Talking their way to the top? Language in the boardroom
Can the language used by female executives in meetings harm their prospects?
At the current rate of change it will take 73 years for women to achieve equal representation on the boards of FTSE 100 companies, according to Stephen Alambritis, Commissioner at the Equality and Human Rights Commission; and according to the most recent Female FTSE Board Report (Sealy, Vinnicombe & Graham 2010) only 12.5% of directors on UK Boards are women.
While many reasons are offered by this report and others for female under-representation at senior level (such as the lack of senior women role models), no mention is made of how leaders use language to talk and interact in the boardroom. Most senior people spend their lives in meetings, and the principle means by which executive decisions are achieved is through discussion.
Research by Dr Judith Baxter found that language used in the boardroom offers a powerful reason why women continue to be under-represented at leadership level. In an observational study of seven male and seven female top directors conducting boardroom meetings, it was found both women and men use a diverse range of linguistic strategies to conduct leadership effectively, and the key difference was in assertiveness.
Being assertive as a leader is still a nonnegotiable part of the job for both men and women. But when senior women need to be forceful, they say they are still being judged more harshly than men, by both male and female colleagues. Men may view tough women as ‘scary’ or as ‘bossy’, and female colleagues may perceive them as distant, unapproachable and ‘one of the boys’. For men, confrontational talk is often ‘nothing personal’ but for women, the research shows, it can hurt. Thus, many senior women tend to play safe, using supportive, facilitative talk which may characterise them as harmless, but lacking in serious personal power.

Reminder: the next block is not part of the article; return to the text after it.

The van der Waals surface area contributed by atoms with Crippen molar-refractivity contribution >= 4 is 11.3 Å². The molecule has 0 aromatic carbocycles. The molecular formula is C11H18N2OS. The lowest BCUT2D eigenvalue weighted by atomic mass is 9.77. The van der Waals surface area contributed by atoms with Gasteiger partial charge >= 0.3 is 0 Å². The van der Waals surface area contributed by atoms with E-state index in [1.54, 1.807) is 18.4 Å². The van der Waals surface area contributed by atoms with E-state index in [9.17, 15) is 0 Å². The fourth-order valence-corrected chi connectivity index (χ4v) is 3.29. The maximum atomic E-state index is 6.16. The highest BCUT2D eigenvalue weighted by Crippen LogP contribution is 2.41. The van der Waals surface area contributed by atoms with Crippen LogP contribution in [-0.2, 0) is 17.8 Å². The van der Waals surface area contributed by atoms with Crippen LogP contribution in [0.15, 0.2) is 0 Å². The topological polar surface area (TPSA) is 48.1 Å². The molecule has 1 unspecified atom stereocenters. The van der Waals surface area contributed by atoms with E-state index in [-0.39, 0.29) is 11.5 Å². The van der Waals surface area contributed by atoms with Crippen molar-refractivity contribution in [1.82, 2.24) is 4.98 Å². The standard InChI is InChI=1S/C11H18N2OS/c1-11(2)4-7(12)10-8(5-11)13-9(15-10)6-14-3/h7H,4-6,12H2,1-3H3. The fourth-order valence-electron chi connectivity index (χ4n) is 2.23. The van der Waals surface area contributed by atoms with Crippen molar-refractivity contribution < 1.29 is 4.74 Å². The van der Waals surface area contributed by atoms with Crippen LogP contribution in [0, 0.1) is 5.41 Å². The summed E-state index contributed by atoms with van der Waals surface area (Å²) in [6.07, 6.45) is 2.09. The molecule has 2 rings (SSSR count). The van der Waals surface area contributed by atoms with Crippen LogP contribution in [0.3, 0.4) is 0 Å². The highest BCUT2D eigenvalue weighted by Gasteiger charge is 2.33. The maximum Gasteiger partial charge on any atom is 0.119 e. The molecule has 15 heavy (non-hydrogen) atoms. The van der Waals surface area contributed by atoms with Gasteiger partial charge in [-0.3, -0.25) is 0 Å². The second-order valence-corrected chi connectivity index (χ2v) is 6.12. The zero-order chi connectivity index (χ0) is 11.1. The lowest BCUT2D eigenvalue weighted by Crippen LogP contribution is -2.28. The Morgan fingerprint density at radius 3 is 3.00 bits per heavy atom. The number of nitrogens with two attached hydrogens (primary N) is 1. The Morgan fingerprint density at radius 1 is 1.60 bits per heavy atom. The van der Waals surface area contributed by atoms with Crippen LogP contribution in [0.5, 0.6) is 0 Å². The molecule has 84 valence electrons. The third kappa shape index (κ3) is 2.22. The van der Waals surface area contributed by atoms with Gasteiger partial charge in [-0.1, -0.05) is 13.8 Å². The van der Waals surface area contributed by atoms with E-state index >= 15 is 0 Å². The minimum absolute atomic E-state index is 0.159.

In leadership contexts, women have learnt to use ‘double-voiced discourse’, the ability to second guess their colleagues’ agendas. This involves serious ‘linguistic work’ such as the carefully judged use of apology, humour, selfmockery, understatement, implied meaning and deference in order to minimise direct confrontation or criticism from male colleagues. Dr Baxter’s research showed that women use double-voiced discourse four times more than men. At times, this can be perceived as a sophisticated social skill, showing a real subtlety in handling difficult colleagues. But at other times, the use of deference and apology may be exploited, or perceived as a weakness.
Despite years of equal opportunities, women leaders are still seen as transgressing the boundaries of femininity if they ‘talk tough’. This professional taboo needs to be challenged if boardrooms are to become more welcoming places for women in the future.
The impact of globalisation has given us enhanced communication but has had many effects on language, on both a national and local level. Language and communication play a crucial role in globalisation and influence many aspects of social reality.